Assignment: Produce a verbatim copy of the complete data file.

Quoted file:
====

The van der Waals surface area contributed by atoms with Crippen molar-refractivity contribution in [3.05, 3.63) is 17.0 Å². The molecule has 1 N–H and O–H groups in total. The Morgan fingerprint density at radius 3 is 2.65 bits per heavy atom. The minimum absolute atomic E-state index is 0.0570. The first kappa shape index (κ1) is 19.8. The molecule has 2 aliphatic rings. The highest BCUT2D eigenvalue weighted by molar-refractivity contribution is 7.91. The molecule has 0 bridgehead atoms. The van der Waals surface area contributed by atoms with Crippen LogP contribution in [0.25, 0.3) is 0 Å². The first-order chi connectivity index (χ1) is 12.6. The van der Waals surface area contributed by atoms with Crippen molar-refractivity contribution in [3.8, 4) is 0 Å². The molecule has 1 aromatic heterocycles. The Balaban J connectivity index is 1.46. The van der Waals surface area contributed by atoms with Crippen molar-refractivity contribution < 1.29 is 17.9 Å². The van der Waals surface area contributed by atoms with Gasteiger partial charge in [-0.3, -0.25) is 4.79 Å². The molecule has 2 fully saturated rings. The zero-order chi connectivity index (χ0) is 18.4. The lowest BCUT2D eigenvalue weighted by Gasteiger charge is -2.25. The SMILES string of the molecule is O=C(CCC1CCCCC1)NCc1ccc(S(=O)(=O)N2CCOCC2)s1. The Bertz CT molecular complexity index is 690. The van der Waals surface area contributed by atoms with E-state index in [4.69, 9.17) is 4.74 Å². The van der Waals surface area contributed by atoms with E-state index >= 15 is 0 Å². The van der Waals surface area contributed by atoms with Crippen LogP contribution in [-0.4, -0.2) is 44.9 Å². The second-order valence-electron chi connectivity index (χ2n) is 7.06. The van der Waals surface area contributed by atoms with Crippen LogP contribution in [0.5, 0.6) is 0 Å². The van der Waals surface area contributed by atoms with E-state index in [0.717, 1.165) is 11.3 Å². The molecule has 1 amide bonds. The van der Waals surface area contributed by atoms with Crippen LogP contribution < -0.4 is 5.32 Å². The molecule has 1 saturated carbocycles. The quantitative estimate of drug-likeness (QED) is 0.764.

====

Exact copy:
The van der Waals surface area contributed by atoms with Crippen molar-refractivity contribution in [3.05, 3.63) is 17.0 Å². The molecule has 1 N–H and O–H groups in total. The Morgan fingerprint density at radius 3 is 2.65 bits per heavy atom. The minimum absolute atomic E-state index is 0.0570. The first kappa shape index (κ1) is 19.8. The molecule has 2 aliphatic rings. The highest BCUT2D eigenvalue weighted by molar-refractivity contribution is 7.91. The molecule has 0 bridgehead atoms. The van der Waals surface area contributed by atoms with Crippen LogP contribution in [0.25, 0.3) is 0 Å². The first-order chi connectivity index (χ1) is 12.6. The van der Waals surface area contributed by atoms with Crippen molar-refractivity contribution in [3.8, 4) is 0 Å². The molecule has 1 aromatic heterocycles. The Balaban J connectivity index is 1.46. The van der Waals surface area contributed by atoms with Crippen molar-refractivity contribution < 1.29 is 17.9 Å². The van der Waals surface area contributed by atoms with Gasteiger partial charge in [-0.3, -0.25) is 4.79 Å². The molecule has 2 fully saturated rings. The zero-order chi connectivity index (χ0) is 18.4. The lowest BCUT2D eigenvalue weighted by Gasteiger charge is -2.25. The SMILES string of the molecule is O=C(CCC1CCCCC1)NCc1ccc(S(=O)(=O)N2CCOCC2)s1. The Bertz CT molecular complexity index is 690. The van der Waals surface area contributed by atoms with E-state index in [4.69, 9.17) is 4.74 Å². The van der Waals surface area contributed by atoms with E-state index >= 15 is 0 Å². The van der Waals surface area contributed by atoms with Crippen LogP contribution in [-0.4, -0.2) is 44.9 Å². The second-order valence-electron chi connectivity index (χ2n) is 7.06. The van der Waals surface area contributed by atoms with Crippen LogP contribution in [0.5, 0.6) is 0 Å². The van der Waals surface area contributed by atoms with E-state index in [0.717, 1.165) is 11.3 Å². The molecule has 1 amide bonds. The van der Waals surface area contributed by atoms with Crippen LogP contribution < -0.4 is 5.32 Å². The molecule has 1 saturated carbocycles. The quantitative estimate of drug-likeness (QED) is 0.764.